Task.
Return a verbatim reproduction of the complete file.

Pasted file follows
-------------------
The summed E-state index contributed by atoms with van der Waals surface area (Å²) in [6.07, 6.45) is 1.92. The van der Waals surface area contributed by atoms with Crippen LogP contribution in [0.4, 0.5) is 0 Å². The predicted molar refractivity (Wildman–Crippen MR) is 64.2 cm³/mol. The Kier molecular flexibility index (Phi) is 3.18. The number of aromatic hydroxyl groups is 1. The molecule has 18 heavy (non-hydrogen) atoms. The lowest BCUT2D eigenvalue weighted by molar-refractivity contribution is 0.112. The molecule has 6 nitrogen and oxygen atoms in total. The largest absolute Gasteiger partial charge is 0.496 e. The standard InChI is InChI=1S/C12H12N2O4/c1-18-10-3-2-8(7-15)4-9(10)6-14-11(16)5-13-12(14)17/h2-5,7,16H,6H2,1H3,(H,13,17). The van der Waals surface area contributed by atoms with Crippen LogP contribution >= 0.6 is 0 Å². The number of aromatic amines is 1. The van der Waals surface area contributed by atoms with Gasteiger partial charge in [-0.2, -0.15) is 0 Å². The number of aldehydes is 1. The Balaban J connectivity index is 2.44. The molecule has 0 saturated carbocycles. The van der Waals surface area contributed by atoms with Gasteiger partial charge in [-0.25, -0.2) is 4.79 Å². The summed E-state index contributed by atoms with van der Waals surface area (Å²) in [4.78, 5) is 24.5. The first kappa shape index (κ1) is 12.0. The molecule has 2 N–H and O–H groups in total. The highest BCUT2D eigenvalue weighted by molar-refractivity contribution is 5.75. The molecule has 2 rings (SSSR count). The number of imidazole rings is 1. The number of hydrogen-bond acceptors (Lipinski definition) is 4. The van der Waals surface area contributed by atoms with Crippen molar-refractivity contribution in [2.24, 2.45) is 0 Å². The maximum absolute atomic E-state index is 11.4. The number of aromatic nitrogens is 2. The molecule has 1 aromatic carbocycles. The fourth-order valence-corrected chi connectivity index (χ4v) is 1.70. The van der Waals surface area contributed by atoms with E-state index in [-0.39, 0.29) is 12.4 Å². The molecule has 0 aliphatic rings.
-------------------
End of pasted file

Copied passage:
The summed E-state index contributed by atoms with van der Waals surface area (Å²) in [6.07, 6.45) is 1.92. The van der Waals surface area contributed by atoms with Crippen LogP contribution in [0.4, 0.5) is 0 Å². The predicted molar refractivity (Wildman–Crippen MR) is 64.2 cm³/mol. The Kier molecular flexibility index (Phi) is 3.18. The number of aromatic hydroxyl groups is 1. The molecule has 18 heavy (non-hydrogen) atoms. The lowest BCUT2D eigenvalue weighted by molar-refractivity contribution is 0.112. The molecule has 6 nitrogen and oxygen atoms in total. The largest absolute Gasteiger partial charge is 0.496 e. The standard InChI is InChI=1S/C12H12N2O4/c1-18-10-3-2-8(7-15)4-9(10)6-14-11(16)5-13-12(14)17/h2-5,7,16H,6H2,1H3,(H,13,17). The van der Waals surface area contributed by atoms with Crippen LogP contribution >= 0.6 is 0 Å². The number of aromatic amines is 1. The van der Waals surface area contributed by atoms with Gasteiger partial charge in [-0.2, -0.15) is 0 Å². The number of aldehydes is 1. The Balaban J connectivity index is 2.44. The molecule has 0 saturated carbocycles. The van der Waals surface area contributed by atoms with Gasteiger partial charge in [-0.25, -0.2) is 4.79 Å². The summed E-state index contributed by atoms with van der Waals surface area (Å²) in [4.78, 5) is 24.5. The first kappa shape index (κ1) is 12.0. The molecule has 2 N–H and O–H groups in total. The highest BCUT2D eigenvalue weighted by molar-refractivity contribution is 5.75. The molecule has 2 rings (SSSR count). The number of imidazole rings is 1. The number of hydrogen-bond acceptors (Lipinski definition) is 4. The van der Waals surface area contributed by atoms with Crippen molar-refractivity contribution in [2.24, 2.45) is 0 Å². The maximum absolute atomic E-state index is 11.4. The number of aromatic nitrogens is 2. The molecule has 1 aromatic carbocycles. The fourth-order valence-corrected chi connectivity index (χ4v) is 1.70. The van der Waals surface area contributed by atoms with E-state index in [-0.39, 0.29) is 12.4 Å². The molecule has 0 aliphatic rings.